For chronic nerve pain, en­list neu­rol­o­gist’s help Keith Roach

Cape Breton Post - - LIFESTYLES/ADVICE -

DEAR DR. ROACH: Two years ago, my grand­fa­ther (a 90-years-young Navy vet­eran) had a nasty fall and, in an at­tempt to break his fall, frac­tured a bone in his hand. He was taken by am­bu­lance to the hos­pi­tal, where he was dis­missed with the sug­ges­tion of a sprain, with­out any di­ag­nos­tic imag­ing.

Cut to months of con­stant pain be­fore an X-ray was or­dered, in­di­cat­ing a poorly healed, dra­matic frac­ture that likely led to nerve dam­age. His in­tense pain is con­stant and on­go­ing. An or­tho­pe­dist in­ex­pli­ca­bly rec­om­mended carpal tun­nel surgery. The pain hasn’t im­proved at all, and re­cov­ery from surgery made his pain worse, lead­ing to a Di­lau­did pre­scrip­tion. Though he has an at­ten­tive and thought­ful pri­mary care physi­cian, noth­ing seems to have been able to re­duce his pain. When­ever I see him, he tries to mask the pain he is in, and is try­ing a va­ri­ety of hot and cold com­presses.

The fam­ily is at a loss. Do you have any sug­ges­tions as to pos­si­ble med­i­ca­tions or ex­er­cises we could try? — N.I.

AN­SWER: It hurts me to hear sto­ries like this. I don’t know if I can help. The longer the pain lasts, the harder it is to treat, in gen­eral. How­ever, if he were my pa­tient, I prob­a­bly would try some med­i­ca­tions that re­duce pain from dam­aged nerves, such as amitripty­line and gabapentin, and I cer­tainly would find another hand sur­geon. I also might con­sult with a neu­rol­o­gist, who might be able to pre­cisely iden­tify the source of the pain, which might help the hand sur­geon de­cide how to act.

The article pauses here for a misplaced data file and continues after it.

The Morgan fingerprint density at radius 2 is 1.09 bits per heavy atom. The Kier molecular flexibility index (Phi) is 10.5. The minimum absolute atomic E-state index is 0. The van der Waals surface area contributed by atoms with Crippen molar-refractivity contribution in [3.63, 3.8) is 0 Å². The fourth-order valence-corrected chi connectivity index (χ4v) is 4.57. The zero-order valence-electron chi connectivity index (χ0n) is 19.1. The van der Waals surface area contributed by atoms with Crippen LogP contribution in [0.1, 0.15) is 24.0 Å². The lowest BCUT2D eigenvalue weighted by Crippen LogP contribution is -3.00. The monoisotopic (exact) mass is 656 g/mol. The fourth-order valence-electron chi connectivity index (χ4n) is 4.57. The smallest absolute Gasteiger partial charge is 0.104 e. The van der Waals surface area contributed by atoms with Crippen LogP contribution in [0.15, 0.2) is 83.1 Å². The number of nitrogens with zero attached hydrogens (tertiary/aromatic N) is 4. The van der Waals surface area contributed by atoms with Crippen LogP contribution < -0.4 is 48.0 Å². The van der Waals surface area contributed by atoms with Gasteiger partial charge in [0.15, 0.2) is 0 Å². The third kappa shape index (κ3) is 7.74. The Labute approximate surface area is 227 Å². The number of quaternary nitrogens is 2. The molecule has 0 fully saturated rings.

Please let me know if he finds re­lief.

DEAR DR. ROACH: Do all nuts cause con­sti­pa­tion? — J.R.

AN­SWER: Nuts do not cause con­sti­pa­tion in most peo­ple. Most nuts have mod­est amounts of fiber, along with pro­tein and fat. Al­monds have more than oth­ers, so these would be least likely to cause con­sti­pa­tion. The ef­fect on the body of spe­cific foods may dif­fer greatly from one per­son to another. Some sub­stances are highly vari­able. Cof­fee, for ex­am­ple, pro­motes bowel ac­tiv­ity in most, but con­sti­pa­tion in oth­ers.

DEAR DR. ROACH: My fa­ther had de­men­tia be­fore he passed away from blad­der can­cer in Septem­ber. I would like to know if de­men­tia is hered­i­tary. — G.B.

AN­SWER: There are sev­eral types of de­men­tia, the most com­mon be­ing Alzheimer’s dis­ease. Although there is a hered­i­tary pre­dis­po­si­tion to both early-on­set (less than 1 per­cent) and late-on­set Alzheimer’s dis­ease, the ge­net­ics of AD is com­plex. Sev­eral genes con­fer risk, but we do not have a re­li­able test to pre­dict who will de­velop it.

Hav­ing a par­ent or sib­ling with AD in­creases your risk, but it cer­tainly does not guar­an­tee that you will get AD. Hav­ing more than one fam­ily mem­ber means a higher de­gree of risk.

If you do have an in­creased risk be­cause of your fam­ily history, you can re­duce that risk some­what just by tak­ing good over­all care of your health. Keep a care­ful eye on your blood pres­sure and choles­terol. Reg­u­lar ex­er­cise and a healthy diet, such as the DASH and Mediter­raneanstyle di­ets, might re­duce risk as well.

The book­let on Alzheimer’s dis­ease gives a de­tailed pre­sen­ta­tion of this com­mon ill­ness. Read­ers can ob­tain a copy by writ­ing: Dr. Roach — No. 903, Box 536475, Or­lando, FL 328536475. En­close a check or money or­der (no cash) for $4.75 U.S./$6 Can. with the re­cip­i­ent’s printed name and ad­dress. Please al­low four weeks for de­liv­ery.

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